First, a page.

The Eastern Redbud
HOW THE EASTERN REDBUD BECAME THE OKLAHOMA STATE TREE
Oklahoma has a colorful history when it comes to selecting state symbols and the state tree is no different. The Oklahoma Redbud War of the 1930s began when Oklahoma City resident Marmie Lee Brown wrote a letter to the governor suggesting that the Eastern Redbud become the official state tree. The governor was about to make it official when he received a telegram from Tulsa resident Roberta Lawson, president of the Federated Women’s Club, suggesting that the redbud was the tree Judas Iscariot used to hang himself after betraying Christ. The suggestion that the redbud was, in fact, the “Judas Tree” of the Bible set off a national firestorm with stories appearing in newspapers and magazines around the country including Time and Newsweek. The issue was quite controversial for the governor but was eventually resolved when church hierarchy declared that the Bible never mentioned a redbud. As a result, the Eastern Redbud became the Oklahoma state tree in 1937.
Whether you refer to the state tree as the Eastern Redbud or a Judas tree, there is no denying its beauty. In fact, there are various Redbud Festivals held each year, including ones in Denton, Texas, Honaker, Virginia, and Columbus, Wisconsin.
EASTERN REDBUD SCIENTIFIC NAME - CERCIS CANADENSIS
The Eastern Redbud is the state tree of Oklahoma, the Sooner State.
Photo from Hoodedwarbler12, Wikimedia Commons
EASTERN REDBUD CHARACTERISTICS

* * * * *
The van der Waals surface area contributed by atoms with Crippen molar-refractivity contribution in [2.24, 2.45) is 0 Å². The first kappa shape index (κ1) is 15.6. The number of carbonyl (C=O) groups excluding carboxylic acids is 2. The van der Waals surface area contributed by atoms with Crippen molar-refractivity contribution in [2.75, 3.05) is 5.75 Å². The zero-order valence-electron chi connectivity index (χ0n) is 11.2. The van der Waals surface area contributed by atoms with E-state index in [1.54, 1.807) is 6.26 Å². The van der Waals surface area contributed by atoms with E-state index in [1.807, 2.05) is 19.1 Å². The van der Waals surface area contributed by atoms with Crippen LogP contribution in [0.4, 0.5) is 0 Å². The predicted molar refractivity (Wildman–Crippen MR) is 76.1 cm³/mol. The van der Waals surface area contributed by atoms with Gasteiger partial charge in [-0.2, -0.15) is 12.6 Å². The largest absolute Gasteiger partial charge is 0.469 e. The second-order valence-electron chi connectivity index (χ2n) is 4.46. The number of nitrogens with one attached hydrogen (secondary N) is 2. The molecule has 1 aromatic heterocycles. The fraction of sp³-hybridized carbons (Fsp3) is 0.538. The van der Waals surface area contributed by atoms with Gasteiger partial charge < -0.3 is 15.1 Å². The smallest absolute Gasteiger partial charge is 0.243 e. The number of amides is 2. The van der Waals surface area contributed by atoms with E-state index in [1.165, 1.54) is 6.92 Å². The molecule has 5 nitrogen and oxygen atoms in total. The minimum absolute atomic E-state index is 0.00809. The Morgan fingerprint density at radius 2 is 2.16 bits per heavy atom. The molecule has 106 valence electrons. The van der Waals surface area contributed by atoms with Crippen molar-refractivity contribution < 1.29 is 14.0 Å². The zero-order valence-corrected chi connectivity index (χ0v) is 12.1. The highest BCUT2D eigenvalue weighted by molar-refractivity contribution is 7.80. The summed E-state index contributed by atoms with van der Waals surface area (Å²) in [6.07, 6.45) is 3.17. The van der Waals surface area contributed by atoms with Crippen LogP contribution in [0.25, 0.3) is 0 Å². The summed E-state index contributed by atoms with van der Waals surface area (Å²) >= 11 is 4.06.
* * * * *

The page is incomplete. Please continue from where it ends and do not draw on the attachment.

The Eastern Redbud is a deciduous tree (tree that sheds leaves seasonally) and is native to North America. It is often multi-trunked with a rounded crown and is extensively planted throughout Oklahoma.
Scientific Name: Cercis canadensis
Common Name: Eastern Redbud
Also Known As: Judas tree
Native range: New Jersey to Northern Florida, West to Missouri and Texas
Height: Up to 20 feet
Leaves: 3 to 5 inches tall and wide
The tree has heavy, hard, and close-grained wood and its heart-shaped blooms are reddish-pink in color, though the blooms can also be white.
The buds emerge from the bark of the twigs and branches and adorn the entire tree with clusters of flowers.
The flowers appear before the leaves creating a striking appearance in early spring painting the landscape of the Sooner State pink.
After flowering, flat bean-like pods resembling snow peas appear.
In the fall, foliage colors include reddish-purple, orange and yellow.
The tree is highly valued as an ornamental tree and grows to approximately 12-18 feet high, though it can reach heights as tall as 30 feet.
They work well as understory trees and are stunning when planted in groups.
CARING FOR AN EASTERN REDBUD